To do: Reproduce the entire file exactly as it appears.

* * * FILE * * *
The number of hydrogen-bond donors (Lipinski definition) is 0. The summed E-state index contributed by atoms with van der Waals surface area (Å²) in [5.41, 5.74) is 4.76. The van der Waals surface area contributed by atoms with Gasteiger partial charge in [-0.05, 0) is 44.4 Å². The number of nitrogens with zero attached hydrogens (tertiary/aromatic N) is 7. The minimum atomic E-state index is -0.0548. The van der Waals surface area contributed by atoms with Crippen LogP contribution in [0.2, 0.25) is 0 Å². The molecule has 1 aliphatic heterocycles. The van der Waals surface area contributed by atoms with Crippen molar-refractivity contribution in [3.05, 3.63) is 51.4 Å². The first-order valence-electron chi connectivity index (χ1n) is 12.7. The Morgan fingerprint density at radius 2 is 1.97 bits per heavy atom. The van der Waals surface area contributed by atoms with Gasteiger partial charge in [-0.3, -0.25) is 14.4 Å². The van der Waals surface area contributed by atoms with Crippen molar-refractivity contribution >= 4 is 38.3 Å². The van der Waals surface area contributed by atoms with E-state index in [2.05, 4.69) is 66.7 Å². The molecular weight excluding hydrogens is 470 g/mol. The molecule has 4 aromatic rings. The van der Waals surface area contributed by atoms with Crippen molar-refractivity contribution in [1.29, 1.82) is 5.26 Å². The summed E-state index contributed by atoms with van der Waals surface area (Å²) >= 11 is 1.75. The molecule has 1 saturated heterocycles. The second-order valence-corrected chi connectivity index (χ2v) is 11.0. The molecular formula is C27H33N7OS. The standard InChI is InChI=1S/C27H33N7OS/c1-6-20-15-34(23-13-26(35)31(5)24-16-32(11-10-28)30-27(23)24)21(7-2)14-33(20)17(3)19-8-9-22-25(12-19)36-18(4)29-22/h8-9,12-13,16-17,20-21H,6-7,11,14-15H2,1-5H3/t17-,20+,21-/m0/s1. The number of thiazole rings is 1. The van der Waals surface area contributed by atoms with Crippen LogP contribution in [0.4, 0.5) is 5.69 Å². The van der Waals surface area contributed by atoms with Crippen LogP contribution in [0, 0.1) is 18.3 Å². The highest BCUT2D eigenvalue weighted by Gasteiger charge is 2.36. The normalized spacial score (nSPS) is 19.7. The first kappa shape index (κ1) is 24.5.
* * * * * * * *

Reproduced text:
The number of hydrogen-bond donors (Lipinski definition) is 0. The summed E-state index contributed by atoms with van der Waals surface area (Å²) in [5.41, 5.74) is 4.76. The van der Waals surface area contributed by atoms with Gasteiger partial charge in [-0.05, 0) is 44.4 Å². The number of nitrogens with zero attached hydrogens (tertiary/aromatic N) is 7. The minimum atomic E-state index is -0.0548. The van der Waals surface area contributed by atoms with Crippen LogP contribution in [0.2, 0.25) is 0 Å². The molecule has 1 aliphatic heterocycles. The van der Waals surface area contributed by atoms with Crippen molar-refractivity contribution in [3.05, 3.63) is 51.4 Å². The first-order valence-electron chi connectivity index (χ1n) is 12.7. The Morgan fingerprint density at radius 2 is 1.97 bits per heavy atom. The van der Waals surface area contributed by atoms with Gasteiger partial charge in [-0.3, -0.25) is 14.4 Å². The van der Waals surface area contributed by atoms with Crippen molar-refractivity contribution >= 4 is 38.3 Å². The van der Waals surface area contributed by atoms with E-state index in [2.05, 4.69) is 66.7 Å². The molecular weight excluding hydrogens is 470 g/mol. The molecule has 4 aromatic rings. The van der Waals surface area contributed by atoms with Crippen molar-refractivity contribution in [1.29, 1.82) is 5.26 Å². The summed E-state index contributed by atoms with van der Waals surface area (Å²) >= 11 is 1.75. The molecule has 1 saturated heterocycles. The second-order valence-corrected chi connectivity index (χ2v) is 11.0. The molecular formula is C27H33N7OS. The standard InChI is InChI=1S/C27H33N7OS/c1-6-20-15-34(23-13-26(35)31(5)24-16-32(11-10-28)30-27(23)24)21(7-2)14-33(20)17(3)19-8-9-22-25(12-19)36-18(4)29-22/h8-9,12-13,16-17,20-21H,6-7,11,14-15H2,1-5H3/t17-,20+,21-/m0/s1. The number of thiazole rings is 1. The van der Waals surface area contributed by atoms with Crippen LogP contribution in [0.4, 0.5) is 5.69 Å². The van der Waals surface area contributed by atoms with Crippen LogP contribution in [0, 0.1) is 18.3 Å². The highest BCUT2D eigenvalue weighted by Gasteiger charge is 2.36. The normalized spacial score (nSPS) is 19.7. The first kappa shape index (κ1) is 24.5.